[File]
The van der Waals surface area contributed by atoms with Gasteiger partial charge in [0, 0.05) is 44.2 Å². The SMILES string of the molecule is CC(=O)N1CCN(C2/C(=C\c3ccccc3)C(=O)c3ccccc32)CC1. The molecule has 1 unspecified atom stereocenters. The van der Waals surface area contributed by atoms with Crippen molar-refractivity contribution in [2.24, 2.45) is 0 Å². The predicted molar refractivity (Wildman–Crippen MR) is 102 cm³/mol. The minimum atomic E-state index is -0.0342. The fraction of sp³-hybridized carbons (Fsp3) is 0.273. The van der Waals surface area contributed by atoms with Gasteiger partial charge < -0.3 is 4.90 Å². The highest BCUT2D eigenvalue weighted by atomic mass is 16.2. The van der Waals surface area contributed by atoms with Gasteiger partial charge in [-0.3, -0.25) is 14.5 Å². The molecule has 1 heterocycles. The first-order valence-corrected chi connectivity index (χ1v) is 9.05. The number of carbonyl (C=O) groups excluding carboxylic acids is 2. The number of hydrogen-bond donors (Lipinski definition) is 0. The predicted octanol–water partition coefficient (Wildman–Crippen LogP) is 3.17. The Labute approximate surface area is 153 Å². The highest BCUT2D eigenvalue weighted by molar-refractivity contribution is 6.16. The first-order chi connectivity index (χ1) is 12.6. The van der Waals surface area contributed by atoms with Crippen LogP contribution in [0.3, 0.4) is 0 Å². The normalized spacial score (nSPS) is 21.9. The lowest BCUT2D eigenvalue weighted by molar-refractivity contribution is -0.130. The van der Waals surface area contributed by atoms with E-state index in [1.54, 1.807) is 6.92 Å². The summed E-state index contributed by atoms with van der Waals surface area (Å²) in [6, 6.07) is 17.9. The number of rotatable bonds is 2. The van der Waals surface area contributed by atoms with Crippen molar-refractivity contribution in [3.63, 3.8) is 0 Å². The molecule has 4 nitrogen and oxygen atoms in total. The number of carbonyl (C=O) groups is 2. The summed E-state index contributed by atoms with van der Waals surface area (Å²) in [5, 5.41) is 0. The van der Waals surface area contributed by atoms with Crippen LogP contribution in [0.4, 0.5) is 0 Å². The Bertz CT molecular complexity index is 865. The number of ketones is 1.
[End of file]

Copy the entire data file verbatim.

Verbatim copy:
The van der Waals surface area contributed by atoms with Gasteiger partial charge in [0, 0.05) is 44.2 Å². The SMILES string of the molecule is CC(=O)N1CCN(C2/C(=C\c3ccccc3)C(=O)c3ccccc32)CC1. The molecule has 1 unspecified atom stereocenters. The van der Waals surface area contributed by atoms with Crippen molar-refractivity contribution in [2.24, 2.45) is 0 Å². The predicted molar refractivity (Wildman–Crippen MR) is 102 cm³/mol. The minimum atomic E-state index is -0.0342. The fraction of sp³-hybridized carbons (Fsp3) is 0.273. The van der Waals surface area contributed by atoms with Gasteiger partial charge < -0.3 is 4.90 Å². The highest BCUT2D eigenvalue weighted by atomic mass is 16.2. The van der Waals surface area contributed by atoms with Gasteiger partial charge in [-0.3, -0.25) is 14.5 Å². The molecule has 1 heterocycles. The first-order valence-corrected chi connectivity index (χ1v) is 9.05. The number of carbonyl (C=O) groups excluding carboxylic acids is 2. The number of hydrogen-bond donors (Lipinski definition) is 0. The predicted octanol–water partition coefficient (Wildman–Crippen LogP) is 3.17. The Labute approximate surface area is 153 Å². The highest BCUT2D eigenvalue weighted by molar-refractivity contribution is 6.16. The first-order chi connectivity index (χ1) is 12.6. The van der Waals surface area contributed by atoms with Crippen LogP contribution in [0.3, 0.4) is 0 Å². The normalized spacial score (nSPS) is 21.9. The lowest BCUT2D eigenvalue weighted by molar-refractivity contribution is -0.130. The van der Waals surface area contributed by atoms with E-state index in [1.54, 1.807) is 6.92 Å². The summed E-state index contributed by atoms with van der Waals surface area (Å²) in [6, 6.07) is 17.9. The number of rotatable bonds is 2. The van der Waals surface area contributed by atoms with Crippen molar-refractivity contribution in [3.63, 3.8) is 0 Å². The molecule has 4 nitrogen and oxygen atoms in total. The number of carbonyl (C=O) groups is 2. The summed E-state index contributed by atoms with van der Waals surface area (Å²) in [5, 5.41) is 0. The van der Waals surface area contributed by atoms with Crippen LogP contribution in [0.4, 0.5) is 0 Å². The Bertz CT molecular complexity index is 865. The number of ketones is 1.